Programs: Credit with Education brings interactive adult education in health, business, and financial management to microfinance groups, mostly in rural and periurban communities. Classes are conducted during credit meetings (when members make payments on their loans and/or collect interest on savings), on such topics as basic accounting, diversifying entrepreneurial activities, family planning, overcoming common diseases, and how to grow your sales.
Saving for Change facilitates village banking among very poor village women who collect savings, make loans, charge and pay out interest and fees, all on their own, to support each other’s small-business ventures and family expenses. The only cost?—startup funds, sometimes as little as 50 cents per person, and staff training. Not only does each group write their own terms and rules, they train “replicators” to go out and start new savings circles in neighboring villages. This requires only human capital in terms of donated hours. Financial cost: zero.
Microfinance and Health Protection combines financial services such as health loans, health savings accounts, and microinsurance, with access to health education, services, and providers. The goal is to cultivate thriving health among microfinance clients and their families—because too often, when a family member is sick, work time gets lost and precious savings get spent on illness, causing a family to backslide into hunger. When a mother learns simple methods for treating her baby’s diarrhea, or a husband can rest assured that the family’s health protection plan will cover his wife’s malaria treatment, everyone can focus on moving forward.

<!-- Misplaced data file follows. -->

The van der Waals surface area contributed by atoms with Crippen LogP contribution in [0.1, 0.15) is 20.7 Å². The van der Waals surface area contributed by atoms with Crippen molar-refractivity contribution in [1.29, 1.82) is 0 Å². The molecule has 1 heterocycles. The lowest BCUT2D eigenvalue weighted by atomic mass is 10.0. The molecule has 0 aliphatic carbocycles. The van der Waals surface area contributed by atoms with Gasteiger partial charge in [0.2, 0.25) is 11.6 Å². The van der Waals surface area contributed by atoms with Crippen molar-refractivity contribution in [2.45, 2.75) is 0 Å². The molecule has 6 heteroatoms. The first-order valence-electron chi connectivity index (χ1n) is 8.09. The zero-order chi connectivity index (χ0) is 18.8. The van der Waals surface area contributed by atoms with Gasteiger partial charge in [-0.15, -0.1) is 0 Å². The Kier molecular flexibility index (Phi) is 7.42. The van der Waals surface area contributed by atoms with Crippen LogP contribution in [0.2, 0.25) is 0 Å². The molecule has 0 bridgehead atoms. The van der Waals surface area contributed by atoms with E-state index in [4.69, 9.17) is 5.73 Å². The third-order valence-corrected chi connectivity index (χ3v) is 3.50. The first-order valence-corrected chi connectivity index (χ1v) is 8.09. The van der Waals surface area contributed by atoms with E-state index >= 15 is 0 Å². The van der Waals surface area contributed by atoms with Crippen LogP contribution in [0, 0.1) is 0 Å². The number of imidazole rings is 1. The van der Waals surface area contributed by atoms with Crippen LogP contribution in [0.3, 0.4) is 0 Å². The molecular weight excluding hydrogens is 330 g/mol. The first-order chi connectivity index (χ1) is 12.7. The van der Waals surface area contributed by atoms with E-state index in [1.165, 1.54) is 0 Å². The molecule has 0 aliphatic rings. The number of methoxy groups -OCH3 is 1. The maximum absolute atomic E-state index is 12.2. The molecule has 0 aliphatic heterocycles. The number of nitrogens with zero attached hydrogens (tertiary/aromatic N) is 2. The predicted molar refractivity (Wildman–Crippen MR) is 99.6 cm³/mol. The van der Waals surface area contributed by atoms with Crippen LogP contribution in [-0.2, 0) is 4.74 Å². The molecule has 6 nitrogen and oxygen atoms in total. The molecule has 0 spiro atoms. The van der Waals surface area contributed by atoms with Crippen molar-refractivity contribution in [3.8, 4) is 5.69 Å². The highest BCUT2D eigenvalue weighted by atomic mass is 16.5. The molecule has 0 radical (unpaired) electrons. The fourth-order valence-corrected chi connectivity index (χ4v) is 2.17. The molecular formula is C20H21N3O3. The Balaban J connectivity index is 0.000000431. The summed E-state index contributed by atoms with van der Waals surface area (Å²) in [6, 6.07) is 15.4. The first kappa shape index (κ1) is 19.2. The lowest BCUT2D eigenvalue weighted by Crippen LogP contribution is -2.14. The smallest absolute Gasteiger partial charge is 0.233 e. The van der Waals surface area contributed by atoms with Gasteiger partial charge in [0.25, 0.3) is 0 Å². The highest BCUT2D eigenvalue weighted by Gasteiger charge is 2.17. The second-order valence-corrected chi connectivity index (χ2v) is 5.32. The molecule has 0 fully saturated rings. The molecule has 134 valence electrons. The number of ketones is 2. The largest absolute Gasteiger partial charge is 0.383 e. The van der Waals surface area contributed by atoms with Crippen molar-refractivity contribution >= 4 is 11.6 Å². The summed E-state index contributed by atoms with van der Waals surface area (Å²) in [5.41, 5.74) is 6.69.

Advancing Integrated Microfinance for Youth (AIM Youth) extends financial education and services to the “Next Generation” who, rather than being caught in a cycle of poverty, learn ways to contribute to their families’ household budget, get the academic and job training they need, and work their way into a self-determined future.
Our connection: The Skees Family Foundation begins at the bottom of the pyramid, both in whom we strive to serve–the more than 1.4 billion living on less than $1.25/day–and the most basic human rights ofMaslow’s hierarchy of needs. It’s tough to do your homework if your stomach is cramping in pain.
We have supported Freedom from Hunger since 1992 as a family and since 2005 as a foundation. Because we have built a collaboration based on respect in action, we can support this organization on several levels:
- Operations: support of vital research methodology and metrics testing, site visits and partner-staff training, international administration and program development;
- Scale: efforts, such as the recent “Reach Three Million” campaign, to cast a wider, deeper network of care to the poor by expanding delivery networks;
- Fundraising efforts;
- Healthcare: current program to bring adult education on health issues and micro insurance and linkages to reliable, affordable health services, to urban and rural ultrapoor in India; and
- Stories: travel with and detailed writing on the local staff, client members, and self-help communities of Freedom from Hunger.
Freedom from Hunger: Our wish for the whole world.